The new Move Over law requires motorists to do what they currently do when encountering an emergency vehicle that has pulled over.

When a construction, maintenance or utility vehicle is stopped on a road with two or more lanes in the same direction, motorists must move to the farthest lane away from the stopped vehicle.

On a two-lane road where speeds are 45 mph or greater, motorists must slow down to 20 mph below the posted speed limit. Motorists can be fined $200 for failure to move over. WYDOT is currently making signs about the new requirements as a way to help educate the public.

Tony Avila, area foreman for the Wyoming Department of Transportation, knows firsthand how vital the new Move Over law is for WYDOT workers who help keep the roads safe for the traveling public.

Over the course of his 37 and a half years at WYDOT, Avila and his crew have experienced around 40 incidents where their WYDOT vehicles were sideswiped, mirrors were damaged or vehicles rear ended. WYDOT has advanced signs alerting motorists of upcoming construction, changes in traffic patterns and reduced speed limits.

Out of the 40 incidents, 10 required medical attention for Avila’s crew members and one person never returned but did not sustain life threatening injuries.

"There were a lot of near misses where I had to move quickly into the ditch or they had to," Avila said.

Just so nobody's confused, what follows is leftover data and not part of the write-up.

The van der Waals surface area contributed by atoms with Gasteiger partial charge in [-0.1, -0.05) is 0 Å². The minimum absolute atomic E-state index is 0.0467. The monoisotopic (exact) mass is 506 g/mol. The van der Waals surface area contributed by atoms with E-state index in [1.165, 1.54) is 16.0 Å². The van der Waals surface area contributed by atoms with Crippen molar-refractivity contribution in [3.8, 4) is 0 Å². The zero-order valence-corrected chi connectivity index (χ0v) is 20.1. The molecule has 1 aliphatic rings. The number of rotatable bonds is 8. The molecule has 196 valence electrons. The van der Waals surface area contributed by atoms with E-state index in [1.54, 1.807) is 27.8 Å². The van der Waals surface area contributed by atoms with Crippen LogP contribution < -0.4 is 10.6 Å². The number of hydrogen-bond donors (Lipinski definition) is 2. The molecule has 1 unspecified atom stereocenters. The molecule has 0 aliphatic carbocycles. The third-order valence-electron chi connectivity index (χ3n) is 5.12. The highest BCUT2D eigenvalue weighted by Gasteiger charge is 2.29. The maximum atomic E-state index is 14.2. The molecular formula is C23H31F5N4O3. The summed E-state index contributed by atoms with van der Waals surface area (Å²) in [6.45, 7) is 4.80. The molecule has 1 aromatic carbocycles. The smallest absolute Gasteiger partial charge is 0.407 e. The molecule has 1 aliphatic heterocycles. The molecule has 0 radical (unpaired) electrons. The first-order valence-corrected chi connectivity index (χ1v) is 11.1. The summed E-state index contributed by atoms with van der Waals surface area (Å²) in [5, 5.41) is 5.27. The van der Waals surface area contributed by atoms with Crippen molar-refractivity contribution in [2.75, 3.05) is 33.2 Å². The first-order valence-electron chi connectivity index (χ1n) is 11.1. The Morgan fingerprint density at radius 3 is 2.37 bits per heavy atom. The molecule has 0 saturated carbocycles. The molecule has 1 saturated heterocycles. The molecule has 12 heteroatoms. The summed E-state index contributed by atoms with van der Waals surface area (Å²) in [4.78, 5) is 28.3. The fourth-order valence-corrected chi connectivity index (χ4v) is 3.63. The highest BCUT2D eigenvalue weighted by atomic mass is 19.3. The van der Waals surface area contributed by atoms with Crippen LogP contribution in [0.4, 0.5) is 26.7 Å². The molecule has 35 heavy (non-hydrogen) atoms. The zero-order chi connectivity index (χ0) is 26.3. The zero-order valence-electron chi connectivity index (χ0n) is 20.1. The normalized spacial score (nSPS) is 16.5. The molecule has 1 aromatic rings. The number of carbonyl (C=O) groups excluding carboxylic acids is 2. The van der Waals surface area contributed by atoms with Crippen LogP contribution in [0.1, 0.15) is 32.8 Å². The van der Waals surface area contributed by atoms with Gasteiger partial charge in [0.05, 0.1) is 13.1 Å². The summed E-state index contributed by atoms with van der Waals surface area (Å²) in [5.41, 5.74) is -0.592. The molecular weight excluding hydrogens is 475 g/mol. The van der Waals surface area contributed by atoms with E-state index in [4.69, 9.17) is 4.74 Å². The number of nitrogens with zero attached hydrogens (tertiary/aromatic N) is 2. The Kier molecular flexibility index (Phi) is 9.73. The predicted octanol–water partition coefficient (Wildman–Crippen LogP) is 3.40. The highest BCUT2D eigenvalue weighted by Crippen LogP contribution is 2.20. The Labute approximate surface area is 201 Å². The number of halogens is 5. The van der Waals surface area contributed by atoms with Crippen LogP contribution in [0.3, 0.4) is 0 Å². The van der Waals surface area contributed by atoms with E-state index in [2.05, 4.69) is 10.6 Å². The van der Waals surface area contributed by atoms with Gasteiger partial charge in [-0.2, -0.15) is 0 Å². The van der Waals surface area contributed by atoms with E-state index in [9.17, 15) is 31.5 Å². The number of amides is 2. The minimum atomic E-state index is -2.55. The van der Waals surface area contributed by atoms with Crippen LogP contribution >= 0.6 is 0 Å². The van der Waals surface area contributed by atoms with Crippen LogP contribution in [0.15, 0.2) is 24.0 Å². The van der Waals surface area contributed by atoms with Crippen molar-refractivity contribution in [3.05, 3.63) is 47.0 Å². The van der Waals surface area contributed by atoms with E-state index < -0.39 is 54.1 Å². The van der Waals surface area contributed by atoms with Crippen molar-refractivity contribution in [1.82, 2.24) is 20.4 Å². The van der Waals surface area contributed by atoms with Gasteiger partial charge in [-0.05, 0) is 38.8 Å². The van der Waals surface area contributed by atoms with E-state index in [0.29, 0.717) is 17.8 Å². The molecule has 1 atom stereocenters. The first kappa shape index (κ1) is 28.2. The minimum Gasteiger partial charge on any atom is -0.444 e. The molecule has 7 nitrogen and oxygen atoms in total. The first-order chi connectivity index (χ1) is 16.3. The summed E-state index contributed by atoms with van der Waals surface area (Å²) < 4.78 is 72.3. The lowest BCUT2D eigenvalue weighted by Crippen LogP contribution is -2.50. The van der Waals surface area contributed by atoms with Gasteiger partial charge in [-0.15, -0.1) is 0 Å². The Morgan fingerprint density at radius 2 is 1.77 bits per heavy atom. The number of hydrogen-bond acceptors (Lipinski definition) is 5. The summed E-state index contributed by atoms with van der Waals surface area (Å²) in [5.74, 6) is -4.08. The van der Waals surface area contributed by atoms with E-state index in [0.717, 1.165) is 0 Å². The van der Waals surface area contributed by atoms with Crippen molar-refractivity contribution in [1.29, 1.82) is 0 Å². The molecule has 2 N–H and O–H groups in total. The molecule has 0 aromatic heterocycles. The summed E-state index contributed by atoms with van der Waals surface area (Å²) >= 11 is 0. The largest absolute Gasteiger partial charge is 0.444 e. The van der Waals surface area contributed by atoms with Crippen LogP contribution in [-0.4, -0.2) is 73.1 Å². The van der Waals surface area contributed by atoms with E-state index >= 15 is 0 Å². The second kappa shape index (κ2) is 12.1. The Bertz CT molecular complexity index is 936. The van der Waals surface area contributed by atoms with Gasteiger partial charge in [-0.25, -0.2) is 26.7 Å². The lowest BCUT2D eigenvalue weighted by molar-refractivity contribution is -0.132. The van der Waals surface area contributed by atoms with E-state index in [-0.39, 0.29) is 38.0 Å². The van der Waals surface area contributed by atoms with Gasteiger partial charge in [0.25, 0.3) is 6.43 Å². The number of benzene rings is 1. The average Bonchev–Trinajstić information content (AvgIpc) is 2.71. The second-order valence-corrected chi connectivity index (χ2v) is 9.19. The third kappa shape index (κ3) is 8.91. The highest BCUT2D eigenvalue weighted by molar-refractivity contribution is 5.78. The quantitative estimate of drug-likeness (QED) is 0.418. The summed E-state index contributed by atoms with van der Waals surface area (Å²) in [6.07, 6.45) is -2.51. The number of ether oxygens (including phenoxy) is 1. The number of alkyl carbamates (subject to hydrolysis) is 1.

One near miss occurred during a past winter when Avila was helping a motorist who slid off the road into the ditch. The two were standing behind Avila’s plow truck. Avila was getting information to relay to Patrol when another car lost control. The other vehicle ended up rear ending Avila’s plow truck.

"I had to grab the guy’s arm and yank him off the road," Avila said. "The vehicle would have crushed us. After the incident, the vehicle never stopped and went on its way."

Avila, who testified before the legislature about enhancing the Move Over law, said he’s pleased it passed.

"We now have to educate people about the importance of moving over," Avila said. "It’s hard when you have to call the families of crew members who were taken to the hospital for injuries. My worst nightmare is calling a family and telling them it’s much worse. I want all my workers to go home safe."